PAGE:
Europol Faces Steep Challenges from Locationless Cybercrime

Cybercriminals attack from shadowy, virtual locations, with a target area of 2.7 billion people, Troels Oertling told an audience at Check Point Experience in Barcelona.
Cybercriminals attack from shadowy, virtual locations, with a target area of 2.7 billion people, Troels Oertling told an audience at Check Point Experience in Barcelona.

“Securing the internet is a societal task. Just like the air and the water that we share, we don’t allow anyone to pollute that, and we can’t allow the internet to be polluted. We rely on it.”

That’s the assessment of Troels Oerting, head of the European Cybercrime Centre (EC3) at Europol, discussing the challenges that law enforcement faces as the cyber landscape continues to evolve.

Speaking in Barcelona this week at the Check Point conference, Oerting set the scene by outlining the sheer magnitude of the target surface: There are 2.7 billion people online today, with 4 billion expected by 2017. In tandem, there are 8 billion devices online, a number that is expected to at least triple to 24 billion in the same timeline.

That’s when we get to the internet of things (IoT) era, he explained, "when we will all be online always. Processing power will double, bandwidth consumption will quadruple, and we will go from downloading content and applications to streaming everything all the time. And that, in turn, increases cyber-criminal capabilities almost exponentially."

We used to define the threat area as being one of sea and land, air and space, he said, "but now we must add the fifth dimension of cyberspace - the only one that is manmade”, said Oerting. “In cyberspace, criminals are able to attack anyone at anytime and anywhere. This is the biggest intellectual change in my 34 years as a police officer.”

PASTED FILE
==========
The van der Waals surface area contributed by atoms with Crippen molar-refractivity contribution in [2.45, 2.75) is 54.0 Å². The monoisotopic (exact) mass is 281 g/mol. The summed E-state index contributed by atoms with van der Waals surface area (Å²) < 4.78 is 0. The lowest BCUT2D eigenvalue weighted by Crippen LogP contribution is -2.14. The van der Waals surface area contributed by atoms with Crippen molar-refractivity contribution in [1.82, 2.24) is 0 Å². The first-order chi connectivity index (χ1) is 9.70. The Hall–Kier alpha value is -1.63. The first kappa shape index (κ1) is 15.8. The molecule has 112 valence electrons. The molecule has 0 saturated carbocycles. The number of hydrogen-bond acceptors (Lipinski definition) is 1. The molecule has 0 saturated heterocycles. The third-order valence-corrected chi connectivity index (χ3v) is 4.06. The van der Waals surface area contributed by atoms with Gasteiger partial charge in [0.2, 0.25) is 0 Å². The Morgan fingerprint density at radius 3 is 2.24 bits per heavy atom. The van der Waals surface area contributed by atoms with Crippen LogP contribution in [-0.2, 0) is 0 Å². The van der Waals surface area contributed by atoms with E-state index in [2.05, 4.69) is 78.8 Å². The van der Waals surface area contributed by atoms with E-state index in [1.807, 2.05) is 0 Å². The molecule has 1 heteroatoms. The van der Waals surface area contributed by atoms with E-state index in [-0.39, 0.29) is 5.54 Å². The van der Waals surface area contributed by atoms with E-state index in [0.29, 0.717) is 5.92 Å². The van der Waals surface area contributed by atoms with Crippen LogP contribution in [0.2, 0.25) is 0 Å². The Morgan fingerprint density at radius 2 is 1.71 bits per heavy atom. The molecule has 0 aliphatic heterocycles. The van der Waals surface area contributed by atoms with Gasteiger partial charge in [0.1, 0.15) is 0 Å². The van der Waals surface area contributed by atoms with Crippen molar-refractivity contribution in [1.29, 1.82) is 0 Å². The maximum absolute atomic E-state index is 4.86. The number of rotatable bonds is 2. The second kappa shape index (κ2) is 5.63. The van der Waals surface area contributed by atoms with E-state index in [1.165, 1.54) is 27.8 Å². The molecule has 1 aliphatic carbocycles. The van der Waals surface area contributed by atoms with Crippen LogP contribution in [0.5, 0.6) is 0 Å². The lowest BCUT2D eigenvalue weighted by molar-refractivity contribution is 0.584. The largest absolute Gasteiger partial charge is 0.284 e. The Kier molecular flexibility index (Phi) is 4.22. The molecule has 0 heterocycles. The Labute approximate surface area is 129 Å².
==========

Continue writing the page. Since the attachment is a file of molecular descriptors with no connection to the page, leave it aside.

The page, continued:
In fighting organized crime, and in investigating murders, rapes, robberies and the smuggling of drugs and illegal immigrants and the like, there is always a connection between the criminal and the crime scene, explained Oerting. "This is not the case in cyberspace. Cyber-thieves can launch a simultaneous attack on millions."

Oerting suggested that cybercriminals won't necessarily strike from the countries that Europol cooperates with. "They will not do it from inside the European Union. These are organized groups taking advantage of failed states, [and you don’t know where they are].”

As a result, he continued, attribution and making the link between IP addresses and perpetrators, and the perpetrators and the correct jurisdiction, becomes very challenging for law enforcement.

The Dark Net

Many criminals operate in the “Dark Net”, Oerting told the audience. “Normally we seize things - a server, computer, laptop - as evidence,” Oerting said. “But soon, no criminal will distribute anything from surfaces that we can seize. They will distribute their wares from bulletproof host services, and use Bitcoin to hide their profit. So ‘follow the money’ may be easy to say, but it’s much more difficult to actually do that.”